Since 2010 the Tusk has never mentioned nuclear war. I have presented thousands of pages of evidence for an equally destructive, and oddly similar, form of sudden global annihilation and ecological destruction — cosmic impact. But war and bombs are not my gig.
That said, if you asked me a year ago which threat I thought was a more likely end day villian for global society, I would have said without hesitation a nuclear war, not an impact. I am a catastrophist across the board, and pay no favor to my favorite subject’s odds.
These two subjects are lasting impressions from the 70’s and 80’s for the Tusk. I was transfixed by the work of Alvarez and Company to explain the end of the dinosaurs, and glued to my seat like everyone in 1983 watching The Day After, which remains one of the most widely viewed broadcasts of all time.
The ‘Day After’ scared me badly, like it did most people. And I was already scared in the 70’s.
The comet impact into the ancient lizards, on the other hand, wasn’t scary at all — but it was cool. And the resistance and opposition it encountered despite all the evidence made it even cooler.
But then, thank god, the Wall fell, I cheered like hell at the TV with millions, and even had the pleasure the next spring to visit Berlin. I picked up a beautiful spray painted fragment of that monstrosity which I still have.
But I always stayed fearful.
My problem today, and for many years, is that so few others seem appropriately fearful of “nukes,” relative to the old days.
Mine is not a unique take on the situation, by far, but I join the small band of people that believe that we need to treat Vladimir Putin with the appropriate respect based simply on a rational and visceral fear of nuclear war.
If that kind of ‘dictator love’ troubles you, realize the respect is ultimately being paid to the “button,” not the man.
Trump got this right. Don’t call Putin a “monster,” “war criminal,” “mad man,” or compare him to Hitler. Do not fight him ad hominem whatsoever. When some thug holds hostages in a bank, the police do not howl to him through the bullhorn how evil he is.
I’m not sure my kids, 19 and 16, have even felt that pit in your stomach when you are presented with the graphic results of an intercontinental nuclear exchange, and the freakish ease with which it can occur as a result of an escalating modern ground war in Europe. Like I’m watching now below my Tusk.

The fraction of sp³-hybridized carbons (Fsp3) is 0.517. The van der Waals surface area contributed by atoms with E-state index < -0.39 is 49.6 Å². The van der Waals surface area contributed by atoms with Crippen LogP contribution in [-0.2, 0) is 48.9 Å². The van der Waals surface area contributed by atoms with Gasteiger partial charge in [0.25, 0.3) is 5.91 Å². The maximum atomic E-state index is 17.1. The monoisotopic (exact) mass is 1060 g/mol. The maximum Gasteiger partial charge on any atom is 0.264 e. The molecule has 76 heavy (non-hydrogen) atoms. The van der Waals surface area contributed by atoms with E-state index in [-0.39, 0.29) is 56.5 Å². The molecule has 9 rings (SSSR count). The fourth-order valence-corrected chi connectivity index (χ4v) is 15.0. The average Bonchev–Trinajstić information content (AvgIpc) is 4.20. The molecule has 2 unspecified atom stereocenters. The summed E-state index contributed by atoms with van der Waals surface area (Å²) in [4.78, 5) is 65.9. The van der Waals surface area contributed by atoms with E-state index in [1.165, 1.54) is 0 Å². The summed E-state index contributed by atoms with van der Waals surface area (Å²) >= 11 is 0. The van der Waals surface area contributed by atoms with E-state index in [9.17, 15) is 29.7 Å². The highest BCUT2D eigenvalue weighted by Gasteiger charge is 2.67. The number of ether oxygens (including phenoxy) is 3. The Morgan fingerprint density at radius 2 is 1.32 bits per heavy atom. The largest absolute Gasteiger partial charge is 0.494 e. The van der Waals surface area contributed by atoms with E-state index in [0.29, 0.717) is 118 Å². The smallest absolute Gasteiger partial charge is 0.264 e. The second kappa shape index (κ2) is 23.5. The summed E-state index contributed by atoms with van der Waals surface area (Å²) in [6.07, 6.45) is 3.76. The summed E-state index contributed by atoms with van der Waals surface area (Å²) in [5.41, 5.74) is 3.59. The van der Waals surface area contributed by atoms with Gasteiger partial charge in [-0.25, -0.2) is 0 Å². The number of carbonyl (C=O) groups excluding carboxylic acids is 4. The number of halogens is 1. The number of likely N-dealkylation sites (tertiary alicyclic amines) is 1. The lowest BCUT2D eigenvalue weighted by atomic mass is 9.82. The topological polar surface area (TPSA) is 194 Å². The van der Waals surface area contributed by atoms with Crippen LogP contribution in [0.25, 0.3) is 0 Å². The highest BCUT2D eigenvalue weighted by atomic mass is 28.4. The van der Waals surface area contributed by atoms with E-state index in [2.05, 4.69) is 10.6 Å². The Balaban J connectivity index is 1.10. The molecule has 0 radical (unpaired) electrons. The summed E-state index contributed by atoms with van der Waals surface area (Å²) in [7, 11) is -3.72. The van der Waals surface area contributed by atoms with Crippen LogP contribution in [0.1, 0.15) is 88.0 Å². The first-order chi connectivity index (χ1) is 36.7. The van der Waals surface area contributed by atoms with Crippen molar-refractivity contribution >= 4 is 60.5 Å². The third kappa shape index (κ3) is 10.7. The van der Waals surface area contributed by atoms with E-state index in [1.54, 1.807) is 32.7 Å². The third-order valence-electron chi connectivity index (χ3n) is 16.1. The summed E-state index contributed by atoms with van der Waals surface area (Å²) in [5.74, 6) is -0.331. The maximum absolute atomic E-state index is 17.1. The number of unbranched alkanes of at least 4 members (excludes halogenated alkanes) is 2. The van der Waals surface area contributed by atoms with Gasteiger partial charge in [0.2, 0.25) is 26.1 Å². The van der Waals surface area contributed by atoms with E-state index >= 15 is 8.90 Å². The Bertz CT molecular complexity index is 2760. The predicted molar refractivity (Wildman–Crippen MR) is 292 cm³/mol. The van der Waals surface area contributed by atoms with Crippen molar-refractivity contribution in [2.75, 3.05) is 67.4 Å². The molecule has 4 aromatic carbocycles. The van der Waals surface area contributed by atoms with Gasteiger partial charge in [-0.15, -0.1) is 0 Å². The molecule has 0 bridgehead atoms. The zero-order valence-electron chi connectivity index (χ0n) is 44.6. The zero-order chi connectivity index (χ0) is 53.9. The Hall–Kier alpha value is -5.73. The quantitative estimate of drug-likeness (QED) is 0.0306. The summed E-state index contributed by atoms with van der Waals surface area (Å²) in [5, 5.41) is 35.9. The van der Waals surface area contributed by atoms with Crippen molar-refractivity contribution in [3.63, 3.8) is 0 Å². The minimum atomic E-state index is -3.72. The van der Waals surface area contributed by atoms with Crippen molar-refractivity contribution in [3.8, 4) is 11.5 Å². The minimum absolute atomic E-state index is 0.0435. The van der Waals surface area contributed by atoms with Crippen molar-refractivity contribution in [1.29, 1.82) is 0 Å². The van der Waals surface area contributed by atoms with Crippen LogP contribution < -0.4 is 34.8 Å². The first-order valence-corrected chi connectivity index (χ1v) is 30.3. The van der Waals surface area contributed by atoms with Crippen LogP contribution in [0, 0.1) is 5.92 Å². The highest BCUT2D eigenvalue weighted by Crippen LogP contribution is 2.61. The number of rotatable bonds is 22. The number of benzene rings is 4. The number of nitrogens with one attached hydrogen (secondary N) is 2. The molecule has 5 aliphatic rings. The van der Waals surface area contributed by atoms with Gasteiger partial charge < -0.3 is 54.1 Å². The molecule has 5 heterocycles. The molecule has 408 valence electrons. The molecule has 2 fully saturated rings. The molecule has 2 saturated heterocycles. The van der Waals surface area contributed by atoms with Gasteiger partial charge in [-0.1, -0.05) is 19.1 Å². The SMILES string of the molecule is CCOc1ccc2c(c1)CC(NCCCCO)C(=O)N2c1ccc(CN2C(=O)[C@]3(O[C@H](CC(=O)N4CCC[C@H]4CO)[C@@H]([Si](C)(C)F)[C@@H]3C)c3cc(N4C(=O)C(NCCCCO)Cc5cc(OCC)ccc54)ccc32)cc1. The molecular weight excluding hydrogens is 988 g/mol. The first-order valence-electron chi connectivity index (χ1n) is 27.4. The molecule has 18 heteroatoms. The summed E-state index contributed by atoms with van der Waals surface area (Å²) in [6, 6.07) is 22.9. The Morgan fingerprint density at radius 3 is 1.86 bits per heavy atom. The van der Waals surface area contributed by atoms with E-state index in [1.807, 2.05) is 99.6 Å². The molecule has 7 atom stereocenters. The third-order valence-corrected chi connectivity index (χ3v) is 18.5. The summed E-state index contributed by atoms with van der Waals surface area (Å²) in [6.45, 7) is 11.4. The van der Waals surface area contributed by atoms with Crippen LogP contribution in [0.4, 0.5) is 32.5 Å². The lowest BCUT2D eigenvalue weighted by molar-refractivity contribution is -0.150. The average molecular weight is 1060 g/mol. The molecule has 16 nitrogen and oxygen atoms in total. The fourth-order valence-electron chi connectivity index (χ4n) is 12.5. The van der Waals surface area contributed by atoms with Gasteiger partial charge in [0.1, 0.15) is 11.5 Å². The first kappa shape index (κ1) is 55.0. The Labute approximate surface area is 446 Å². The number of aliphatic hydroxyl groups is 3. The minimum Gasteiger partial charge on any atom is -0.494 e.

Sure, I played a role by not scaring my own kids, but why would they they not otherwise learn the fear of nuclear war from our culture? It’s never, ever discussed, much less taught, while other common threats are downright propagandized.
To make matters even worse, many of their elders, like former Secretary of State John Kerry, remind us there is a roughly equal global danger from climate change. A relatively silly subject he mentioned in the company of nuclear fucking war.
Kids much older than mine, some in their forties, run the country. The dirty little secret of Washington is the power it grants youth.
So I wonder if Congressional and White House staffers feel the proper sized pit in their stomach this week. I worked for years in a cube at 404 Dirksen Senate Office Building, immediately down the hall from the Senate Foreign Relations Committee. If I still could, I’d go see if my fellow 20-somethings seemed queasy in the bathroom, and feel relieved if so.
America must not be suckered into this war by punks and posers, left or right. It is not in America’s interest. No air cover, and god knows no troops or special ops. Go along with the sanctions — and pray the lights don’t go out. And if he pops off two tactical nukes on a Ukrainian battlefield this week, do not overreact, and hold him at the Polish line, et al.
But, above all, treat that man with the respect he deserves.